While new electric passenger vehicles command most of the industry attention, SEA Electric has developed products to electrify commercial trucks and buses that meet the specific needs of fleet customers.
Their power systems can be applied to most commercial truck and bus models, thereby saving money for fleets pursuing electrification while helping them meet the goals of zero emissions.
Instead of building a new electric truck from scratch, SEA Electric specializes in the more direct and affordable alternative of providing efficient power-systems for electric trucks and buses while partnering with the OEMs. Its patented, proprietary SEA-Drive power-systems allow fleet customers the flexibility to convert most makes and models of commercial OEM trucks.
Lower Cost EV Power
SEA Electric enables the customer to power new vehicles as well as repower existing vehicles, creating the ability to achieve electrification faster especially during the current chassis and chip shortage worldwide.
Repowering meets the demand of a somewhat overlooked industry niche that prefers a specific or customized version of an EV without having to pay the higher prices of a full-on new electric vehicle. Electrify a commercial truck by dropping an electric power system into the chassis is far less costly than buying an electric truck.
To accommodate the Class 3-7 trucks that comprise most of its market, the company offers four key patented proprietary power drive systems branded as SEA-Drive 70,100, 120, and 180 that can be adapted to and assembled within a variety of truck sizes and weights.
SEA Electric estimates its power system can decrease total cost of ownership (TCO) by 50% over 10 years. When considering the price differential between electric and conventional chassis, the payback period is 1.6 years for one large fleet customer, with no incentives.
During a recent interview and tour of its California-based North American headquarters in Torrance, President of the Americas Mike Menyhart explained how SEA Electric applies scalable, proven solutions for the Class 3-7 truck range, where the company forecasts the most robust growth. SEA also can repower and convert existing trucks, which some clients prefer based on overall value and cost savings.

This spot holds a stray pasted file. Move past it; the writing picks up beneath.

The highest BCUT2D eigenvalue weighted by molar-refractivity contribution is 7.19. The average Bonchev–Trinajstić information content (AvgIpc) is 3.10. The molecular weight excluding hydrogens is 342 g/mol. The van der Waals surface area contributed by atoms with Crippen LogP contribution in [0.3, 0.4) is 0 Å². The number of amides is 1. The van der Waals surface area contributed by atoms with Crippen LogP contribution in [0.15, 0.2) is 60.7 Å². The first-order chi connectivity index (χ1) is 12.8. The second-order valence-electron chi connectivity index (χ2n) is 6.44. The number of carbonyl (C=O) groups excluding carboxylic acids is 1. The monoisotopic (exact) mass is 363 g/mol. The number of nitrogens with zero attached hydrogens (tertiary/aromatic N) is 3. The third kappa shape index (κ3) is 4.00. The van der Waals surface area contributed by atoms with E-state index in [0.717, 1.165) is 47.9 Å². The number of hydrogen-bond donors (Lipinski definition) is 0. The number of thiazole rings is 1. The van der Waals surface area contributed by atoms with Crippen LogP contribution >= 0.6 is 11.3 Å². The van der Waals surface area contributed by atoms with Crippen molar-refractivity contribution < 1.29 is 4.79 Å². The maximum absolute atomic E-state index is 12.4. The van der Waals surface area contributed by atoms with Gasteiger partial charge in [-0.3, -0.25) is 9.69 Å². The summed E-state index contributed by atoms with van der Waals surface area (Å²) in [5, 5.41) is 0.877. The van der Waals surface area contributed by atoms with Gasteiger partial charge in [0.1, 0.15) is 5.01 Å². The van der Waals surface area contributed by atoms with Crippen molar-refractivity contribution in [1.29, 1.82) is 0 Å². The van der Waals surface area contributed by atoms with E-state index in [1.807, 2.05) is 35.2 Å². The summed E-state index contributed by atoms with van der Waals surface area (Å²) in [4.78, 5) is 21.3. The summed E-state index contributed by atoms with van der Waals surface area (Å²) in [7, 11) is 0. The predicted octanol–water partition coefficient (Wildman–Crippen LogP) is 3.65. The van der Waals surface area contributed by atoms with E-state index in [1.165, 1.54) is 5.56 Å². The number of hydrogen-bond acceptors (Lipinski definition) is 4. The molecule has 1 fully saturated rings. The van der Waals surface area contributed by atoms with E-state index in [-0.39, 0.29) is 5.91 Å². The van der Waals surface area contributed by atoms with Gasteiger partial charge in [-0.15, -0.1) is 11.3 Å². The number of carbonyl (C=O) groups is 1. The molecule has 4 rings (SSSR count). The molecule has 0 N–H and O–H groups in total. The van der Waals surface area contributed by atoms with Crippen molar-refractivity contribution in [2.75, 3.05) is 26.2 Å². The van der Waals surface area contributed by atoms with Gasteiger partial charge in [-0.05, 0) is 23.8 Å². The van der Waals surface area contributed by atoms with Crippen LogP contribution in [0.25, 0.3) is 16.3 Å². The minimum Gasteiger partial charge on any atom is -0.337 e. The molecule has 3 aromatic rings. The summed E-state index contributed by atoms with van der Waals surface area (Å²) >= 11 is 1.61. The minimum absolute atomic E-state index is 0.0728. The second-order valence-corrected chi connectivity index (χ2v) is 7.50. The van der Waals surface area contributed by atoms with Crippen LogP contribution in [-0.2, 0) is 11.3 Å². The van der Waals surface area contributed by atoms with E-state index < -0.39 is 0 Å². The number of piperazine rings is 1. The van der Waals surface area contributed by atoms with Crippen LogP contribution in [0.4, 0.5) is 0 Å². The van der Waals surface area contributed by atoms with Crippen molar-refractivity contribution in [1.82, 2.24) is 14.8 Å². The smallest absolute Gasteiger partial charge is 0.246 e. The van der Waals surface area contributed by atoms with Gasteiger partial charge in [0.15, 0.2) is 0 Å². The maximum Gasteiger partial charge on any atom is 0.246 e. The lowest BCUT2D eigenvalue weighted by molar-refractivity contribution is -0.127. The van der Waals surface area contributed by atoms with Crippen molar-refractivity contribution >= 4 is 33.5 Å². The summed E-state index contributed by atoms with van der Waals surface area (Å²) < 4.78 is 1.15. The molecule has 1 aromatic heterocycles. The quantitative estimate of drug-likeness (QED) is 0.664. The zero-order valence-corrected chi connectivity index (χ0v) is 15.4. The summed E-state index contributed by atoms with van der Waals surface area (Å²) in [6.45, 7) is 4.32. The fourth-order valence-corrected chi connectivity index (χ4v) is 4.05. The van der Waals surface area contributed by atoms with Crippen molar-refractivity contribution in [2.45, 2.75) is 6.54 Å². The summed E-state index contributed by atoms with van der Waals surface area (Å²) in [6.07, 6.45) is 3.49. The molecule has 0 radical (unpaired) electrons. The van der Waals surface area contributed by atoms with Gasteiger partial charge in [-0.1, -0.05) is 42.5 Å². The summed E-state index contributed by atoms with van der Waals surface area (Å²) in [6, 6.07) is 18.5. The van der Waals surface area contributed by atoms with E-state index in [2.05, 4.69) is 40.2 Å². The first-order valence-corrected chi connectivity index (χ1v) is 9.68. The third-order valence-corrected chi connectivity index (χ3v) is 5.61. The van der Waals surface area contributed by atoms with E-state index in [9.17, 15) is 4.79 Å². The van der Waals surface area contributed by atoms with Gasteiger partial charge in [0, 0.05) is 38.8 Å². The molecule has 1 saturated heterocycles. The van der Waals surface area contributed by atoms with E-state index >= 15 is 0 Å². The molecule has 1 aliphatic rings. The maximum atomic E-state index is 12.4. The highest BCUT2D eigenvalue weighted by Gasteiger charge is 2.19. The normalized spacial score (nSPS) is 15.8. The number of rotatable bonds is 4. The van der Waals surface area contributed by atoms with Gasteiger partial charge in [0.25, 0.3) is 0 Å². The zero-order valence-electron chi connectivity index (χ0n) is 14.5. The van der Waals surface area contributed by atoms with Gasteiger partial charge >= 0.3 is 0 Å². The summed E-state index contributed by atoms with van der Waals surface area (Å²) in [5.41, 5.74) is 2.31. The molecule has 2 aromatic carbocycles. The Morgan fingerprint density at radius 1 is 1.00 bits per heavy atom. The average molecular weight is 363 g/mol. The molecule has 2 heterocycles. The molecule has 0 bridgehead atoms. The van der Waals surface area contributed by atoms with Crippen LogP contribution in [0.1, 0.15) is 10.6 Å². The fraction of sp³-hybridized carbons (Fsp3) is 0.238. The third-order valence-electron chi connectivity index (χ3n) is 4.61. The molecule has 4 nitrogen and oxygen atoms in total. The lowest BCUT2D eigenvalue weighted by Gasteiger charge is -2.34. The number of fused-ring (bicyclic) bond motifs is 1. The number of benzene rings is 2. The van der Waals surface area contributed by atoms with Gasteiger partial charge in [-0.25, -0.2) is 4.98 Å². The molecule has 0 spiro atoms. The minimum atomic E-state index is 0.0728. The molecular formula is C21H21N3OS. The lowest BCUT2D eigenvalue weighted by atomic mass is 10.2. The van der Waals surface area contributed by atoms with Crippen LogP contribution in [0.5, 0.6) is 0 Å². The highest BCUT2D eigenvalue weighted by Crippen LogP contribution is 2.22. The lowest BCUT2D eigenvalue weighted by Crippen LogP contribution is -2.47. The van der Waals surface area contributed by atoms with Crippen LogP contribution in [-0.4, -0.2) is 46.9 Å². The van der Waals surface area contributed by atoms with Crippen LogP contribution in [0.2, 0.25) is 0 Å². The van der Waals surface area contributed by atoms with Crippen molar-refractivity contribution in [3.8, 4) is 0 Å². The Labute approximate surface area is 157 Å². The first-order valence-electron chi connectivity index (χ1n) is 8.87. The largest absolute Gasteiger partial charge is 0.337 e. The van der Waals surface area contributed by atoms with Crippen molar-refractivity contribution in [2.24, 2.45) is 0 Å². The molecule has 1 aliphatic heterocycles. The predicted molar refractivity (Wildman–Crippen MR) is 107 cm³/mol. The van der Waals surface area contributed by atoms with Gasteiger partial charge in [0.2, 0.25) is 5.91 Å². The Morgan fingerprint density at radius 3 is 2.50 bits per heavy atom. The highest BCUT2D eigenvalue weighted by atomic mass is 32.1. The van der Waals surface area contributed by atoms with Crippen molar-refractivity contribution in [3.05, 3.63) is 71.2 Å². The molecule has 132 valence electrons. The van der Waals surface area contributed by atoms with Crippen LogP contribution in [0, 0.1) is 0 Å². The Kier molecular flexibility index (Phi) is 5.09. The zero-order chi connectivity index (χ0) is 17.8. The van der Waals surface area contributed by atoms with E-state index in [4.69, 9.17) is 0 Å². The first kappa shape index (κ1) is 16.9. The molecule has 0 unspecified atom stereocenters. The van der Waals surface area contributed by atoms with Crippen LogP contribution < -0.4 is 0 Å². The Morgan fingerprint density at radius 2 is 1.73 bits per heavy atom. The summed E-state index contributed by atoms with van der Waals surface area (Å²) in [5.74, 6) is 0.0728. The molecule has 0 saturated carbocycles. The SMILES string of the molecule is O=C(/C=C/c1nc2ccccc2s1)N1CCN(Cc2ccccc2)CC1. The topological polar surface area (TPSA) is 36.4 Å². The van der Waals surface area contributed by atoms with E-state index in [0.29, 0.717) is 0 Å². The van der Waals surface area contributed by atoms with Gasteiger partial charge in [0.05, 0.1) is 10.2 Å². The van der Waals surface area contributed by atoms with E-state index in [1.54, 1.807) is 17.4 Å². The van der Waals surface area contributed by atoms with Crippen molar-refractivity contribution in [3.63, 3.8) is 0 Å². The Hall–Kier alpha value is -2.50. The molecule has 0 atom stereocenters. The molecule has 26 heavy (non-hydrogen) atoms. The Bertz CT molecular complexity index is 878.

“There are many different types of trucks we can power, which allows us to electrify entire fleets for our customers across a diverse set of applications across multiple OEMs,” Menyhart said. “Our solution is highly modular, easily assembled, and powered by our differentiated proprietary software.”
To drive efficiencies in the supply chain, SEA uses the same power steering, braking, A/C and instrument cluster, and varies battery size depending on the use case. This reduces total cost of ownership for a wide variety of trucks.
SEA relies on assembly partners to scale its productivity and meet the growing demands for electric fleets in the delivery vehicle and school bus industries. The company now has an estimated backlog of about 600 orders. Two-thirds of the growth is coming from the U.S. Since 2017, it has put 200 vehicles on the road in six countries across four continents. That has generated one million+ miles of telematics data.
Fleet companies often work on tight margins so electrification has to fit within the economics of their business, Menyhart said. As battery prices continue to decline, electric options will become more competitive and feasible. Fleets and OEMs are looking to partner with SEA Electric, who’s electric solutions can accommodate multiple makes, models, and brands.
“Large fleet operators spend a lot of design time and money to develop how the truck is configured to support their drivers,” Menyhart said. “A lot of companies like the fact we play well within the ecosystem of OEMs they are familiar with. We don’t have to disrupt what is working for them today to work with us.”
For example, SEA will take a semi-knock down cab kit from a manufacturer such as Hino and provide a fully assembled power-system to fit the chassis for electrification.
“We will continue to use upfitters to scale our business,” he said. “When we have strategic clients where we expect high volumes, we will build our own assembly facilities to support growth and drive efficiencies. Their products can roll off the assembly line right into ours for electrification.”
Among the companies using e-platforms from SEA Electric are Fed Ex Ground, UPS, and Woolworth’s in Australia.